Today’s Headlines

  • News Looks at DOT and NYPD Attempts to Cut Down on Dangerous Driving on the Upper West Side
  • Subway Had 1.7 Billion Rides in 2013, Most Since 1949; Weekends Hit Record (GothamistWNYC)
  • Gelinas: Josbel Rivera’s Death Shows How Hard It Can Be to Crack Down on Hit-and-Run Drivers (Post)
  • Little Dylan Perry, 11, Dies From Injuries After His Stepfather Crashes While Drunk (News, NYT)
  • Post Plays Fordham Road Hit-and-Run for Laughs
  • Cuomo Touts Staten Island Road Widenings as Great for the Economy and the Environment (Advance)
  • Vacca Bill Would Legalize Parking in Front of Your Own Driveway (Bx Times)
  • South Bronx Unite Protesters Arrested After Staging Sit-In at FreshDirect Site (NY1)
  • Bicycle Mechanic Skills Academy Graduates Its First Class at Henry Street Settlement (DNA)
  • Nearing Completion, 2nd Avenue Subway Driving Up UES Residential Prices (Real Deal)
  • Brooklyn Spoke Makes the Case for Subsidizing NYC Bike-Share

More headlines at Streetsblog USA

  • Bolwerk

    After endless struggle against the onslaught of congestion, there will be a point where traffic congestion just stops because there will finally be enough road capacity to meet demand. Sort of like how if we invade enough other countries, world peace will ensue.

    Cuomo seriously has neo-conservative-like fantasies. And given that he thinks his congestion-promoting policies are good for the economy and environment, he seems to promote the same Todestrieb for our species.

  • ws

    Vacca’s argument would be bolstered if there was an annual fee for curb cuts.

  • Guest

    Nicole Gelinas’ piece makes a few good points. I can’t imagine the anguish of families of those killed by hit-and-run drivers. Eight years ago, my own sister was hurt in a hit-and-run that wasn’t investigated by NYPD. It drives me crazy to this day that she’s still suffering chronic pain, when the lowlife who hit her at high speed, in a crosswalk, while running a red light, was never brought to justice. Not even a ticket, not even an attempt to track him/her down. Because my sister miraculously survived and avoided critical injuries as she flew over the car and fell behind it, NYPD didn’t even try investigating, didn’t even check security cameras in the area.

    If she’d been scraped by a bullet, they’d have moved heaven and earth to find the perp and gun. Because, you know, thugs and everything, but a hit-and-run on a red light is an “accident” that can happen to any god-fearing person. That poor thing didn’t see the pedestrian. Didn’t see the red light. Move along, nothing to see here.

    All these stories fill me with anger and I thank Streetsblog and other journalists for pushing the serious problems of vehicular violence into New Yorkers’ consciousness.

  • Nicole Gelinas

    Thank you. Williams pleaded guilty yesterday and will be sentenced next month. Here is a news update on the case.

  • Cold Shoaler

    “With friends like these…”, said the Environment. Amiright?

  • Andrew

    From the Vacca article:

    Vacca said that the bill would also help people who live in residential neighborhoods who sometimes also get ticketed for parking in their own driveways.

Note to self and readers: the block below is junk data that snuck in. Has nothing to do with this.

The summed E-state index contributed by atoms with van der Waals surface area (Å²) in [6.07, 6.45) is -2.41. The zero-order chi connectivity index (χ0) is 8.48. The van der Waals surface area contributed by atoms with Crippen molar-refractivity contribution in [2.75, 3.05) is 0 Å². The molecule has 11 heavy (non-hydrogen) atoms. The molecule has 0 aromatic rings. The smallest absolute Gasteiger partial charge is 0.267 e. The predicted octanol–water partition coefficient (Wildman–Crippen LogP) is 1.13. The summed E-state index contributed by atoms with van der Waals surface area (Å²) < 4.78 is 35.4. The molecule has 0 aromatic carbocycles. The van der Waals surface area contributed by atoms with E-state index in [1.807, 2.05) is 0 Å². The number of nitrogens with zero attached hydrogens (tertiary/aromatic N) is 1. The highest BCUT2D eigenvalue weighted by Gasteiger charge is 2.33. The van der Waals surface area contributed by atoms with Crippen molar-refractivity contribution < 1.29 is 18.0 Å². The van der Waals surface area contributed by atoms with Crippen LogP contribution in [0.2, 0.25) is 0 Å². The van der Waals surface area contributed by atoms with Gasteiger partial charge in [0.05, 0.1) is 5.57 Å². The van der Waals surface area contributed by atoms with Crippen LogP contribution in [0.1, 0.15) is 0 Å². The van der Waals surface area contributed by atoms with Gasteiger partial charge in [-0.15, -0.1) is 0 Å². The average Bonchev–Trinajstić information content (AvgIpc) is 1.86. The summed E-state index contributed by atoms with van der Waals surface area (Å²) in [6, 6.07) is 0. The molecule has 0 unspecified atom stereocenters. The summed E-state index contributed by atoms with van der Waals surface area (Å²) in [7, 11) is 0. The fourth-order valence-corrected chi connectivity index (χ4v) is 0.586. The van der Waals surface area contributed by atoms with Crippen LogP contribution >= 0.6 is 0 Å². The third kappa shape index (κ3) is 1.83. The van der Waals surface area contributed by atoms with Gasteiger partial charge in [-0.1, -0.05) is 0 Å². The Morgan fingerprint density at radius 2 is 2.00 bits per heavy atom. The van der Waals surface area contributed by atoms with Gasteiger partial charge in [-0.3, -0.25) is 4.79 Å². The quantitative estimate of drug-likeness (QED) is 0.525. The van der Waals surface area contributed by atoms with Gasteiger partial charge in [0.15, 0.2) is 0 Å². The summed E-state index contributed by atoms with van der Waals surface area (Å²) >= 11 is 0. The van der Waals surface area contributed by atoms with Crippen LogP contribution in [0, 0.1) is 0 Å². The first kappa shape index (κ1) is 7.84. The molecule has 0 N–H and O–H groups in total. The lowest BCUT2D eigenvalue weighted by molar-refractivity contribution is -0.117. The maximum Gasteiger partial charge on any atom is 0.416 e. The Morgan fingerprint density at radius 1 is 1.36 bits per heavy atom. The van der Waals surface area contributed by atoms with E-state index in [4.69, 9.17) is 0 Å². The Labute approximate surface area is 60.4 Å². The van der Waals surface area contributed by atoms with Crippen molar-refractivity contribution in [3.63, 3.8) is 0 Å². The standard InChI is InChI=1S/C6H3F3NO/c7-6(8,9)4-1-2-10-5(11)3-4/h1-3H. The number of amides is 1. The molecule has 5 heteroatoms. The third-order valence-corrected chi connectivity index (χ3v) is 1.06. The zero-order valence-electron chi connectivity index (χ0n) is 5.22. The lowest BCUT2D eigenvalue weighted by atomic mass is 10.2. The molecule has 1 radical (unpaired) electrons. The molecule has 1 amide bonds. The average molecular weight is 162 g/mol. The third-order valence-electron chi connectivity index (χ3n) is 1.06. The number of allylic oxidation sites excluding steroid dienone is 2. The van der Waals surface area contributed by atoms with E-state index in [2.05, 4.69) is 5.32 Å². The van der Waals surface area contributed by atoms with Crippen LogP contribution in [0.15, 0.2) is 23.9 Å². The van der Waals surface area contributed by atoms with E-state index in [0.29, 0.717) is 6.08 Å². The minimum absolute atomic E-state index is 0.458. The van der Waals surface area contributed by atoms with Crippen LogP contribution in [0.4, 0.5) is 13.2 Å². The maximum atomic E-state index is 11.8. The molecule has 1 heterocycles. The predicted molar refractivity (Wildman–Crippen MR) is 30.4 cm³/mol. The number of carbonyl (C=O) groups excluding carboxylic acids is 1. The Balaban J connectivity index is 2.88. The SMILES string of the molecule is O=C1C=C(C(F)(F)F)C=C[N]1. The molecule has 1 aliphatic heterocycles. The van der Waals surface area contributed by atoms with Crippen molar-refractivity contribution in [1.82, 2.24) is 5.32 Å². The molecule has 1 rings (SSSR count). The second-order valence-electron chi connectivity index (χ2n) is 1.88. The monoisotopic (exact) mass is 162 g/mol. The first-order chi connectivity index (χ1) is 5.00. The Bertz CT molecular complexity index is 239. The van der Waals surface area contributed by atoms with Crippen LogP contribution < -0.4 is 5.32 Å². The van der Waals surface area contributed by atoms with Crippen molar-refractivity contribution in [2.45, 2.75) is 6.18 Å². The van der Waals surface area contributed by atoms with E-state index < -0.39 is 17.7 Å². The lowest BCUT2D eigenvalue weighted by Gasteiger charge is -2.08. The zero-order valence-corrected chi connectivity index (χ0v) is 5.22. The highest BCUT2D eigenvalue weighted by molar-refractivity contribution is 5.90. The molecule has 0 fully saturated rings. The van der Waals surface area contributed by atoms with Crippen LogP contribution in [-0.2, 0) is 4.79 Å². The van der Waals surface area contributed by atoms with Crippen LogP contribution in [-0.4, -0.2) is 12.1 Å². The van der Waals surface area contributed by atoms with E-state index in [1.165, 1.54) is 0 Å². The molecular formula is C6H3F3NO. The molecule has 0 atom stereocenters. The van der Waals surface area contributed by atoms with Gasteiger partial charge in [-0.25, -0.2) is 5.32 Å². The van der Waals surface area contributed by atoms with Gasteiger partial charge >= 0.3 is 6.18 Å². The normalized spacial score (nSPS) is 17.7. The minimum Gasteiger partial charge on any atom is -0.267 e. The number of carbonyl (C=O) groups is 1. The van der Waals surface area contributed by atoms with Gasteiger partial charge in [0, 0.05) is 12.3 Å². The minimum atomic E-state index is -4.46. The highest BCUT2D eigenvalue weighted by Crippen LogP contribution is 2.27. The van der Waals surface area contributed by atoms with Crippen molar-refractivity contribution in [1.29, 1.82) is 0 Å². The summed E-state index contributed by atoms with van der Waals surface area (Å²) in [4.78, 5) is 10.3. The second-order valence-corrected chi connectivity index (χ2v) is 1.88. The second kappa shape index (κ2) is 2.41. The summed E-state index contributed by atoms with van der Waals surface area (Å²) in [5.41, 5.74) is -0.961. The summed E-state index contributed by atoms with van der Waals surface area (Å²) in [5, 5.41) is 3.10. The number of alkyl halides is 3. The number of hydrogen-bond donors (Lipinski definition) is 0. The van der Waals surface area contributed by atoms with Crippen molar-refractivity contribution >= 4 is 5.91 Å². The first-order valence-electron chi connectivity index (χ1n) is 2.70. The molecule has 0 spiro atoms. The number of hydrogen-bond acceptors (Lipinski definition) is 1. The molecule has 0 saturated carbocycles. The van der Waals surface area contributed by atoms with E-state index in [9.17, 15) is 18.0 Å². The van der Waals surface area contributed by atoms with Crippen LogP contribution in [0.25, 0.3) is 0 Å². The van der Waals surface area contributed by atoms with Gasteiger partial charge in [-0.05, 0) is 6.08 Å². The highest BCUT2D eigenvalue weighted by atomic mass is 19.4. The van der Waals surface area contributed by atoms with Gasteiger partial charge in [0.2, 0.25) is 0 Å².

One person such a bill would have helped was Rich Velez, 40, who owned Mona Mias Pizzeria at 1588 Williambridge Road, from November 2011 to October 2012.

    During that time, Velez said he racked up $3,500 worth of tickets for parking in front of his own driveway, which was necessary because of his pizza delivery business.

    “When I bought the business was just when they put in the Muni-Meters,” he said. “Before, the previous owner would park in front of the driveway and he wouldn’t get tickets.”

    Using the parking space in front of the pizzeria was vital, he said.

    “Being a pizza delivery business, there was no other parking there as it is, and it was very critical that we had access to that parking space,” he said. “We had to go into and out of that space all the time to make deliveries.”

    He added. “The ticketing was detrimental to my business.”

    He said that if Vacca’s bill were to become law, it would have helped him out for sure, adding that “Councilman Vacca even said he had the same experience in front of his own office.”

    Let me see if I understand this. If my business has a critical need, I can demand that the city provide it to me for free?

  • lop

    Well you can demand anything you want. Fortune favors the bold.

    That said, for a fee, it would be nice if a pizzeria could reserve say two spots out front, one for their driver, one for people coming to pick up a pie? Maybe a fee of $200 a spot to take care of paperwork, install a sign, another $200 a month to rent the spot. Assuming the alternative is free or munimeter parking, not a traffic lane, bike lane, bus lane/stop etc…

  • Andrew

    Not a bad concept. The price should vary by location, of course. And the city should reserve the right to revoke the reservation, for construction or maybe for a new bike lane or pedestrian plaza or bus lane.

  • J_12

    If you own a business or a home, why wouldn’t you also want to to own the street space in front of your business or home? Of course you would!
    The only question is how much it should cost.

  • lop

    The city should be able to revoke it, but if there are no plans to make street changes, contracts, maybe for up to 12 months, should be made available.

  • Andrew

    Fair enough, barring emergencies. Then it will be plainly clear, I hope, that at all other locations, the city is free to repurpose space currently used for parking at will.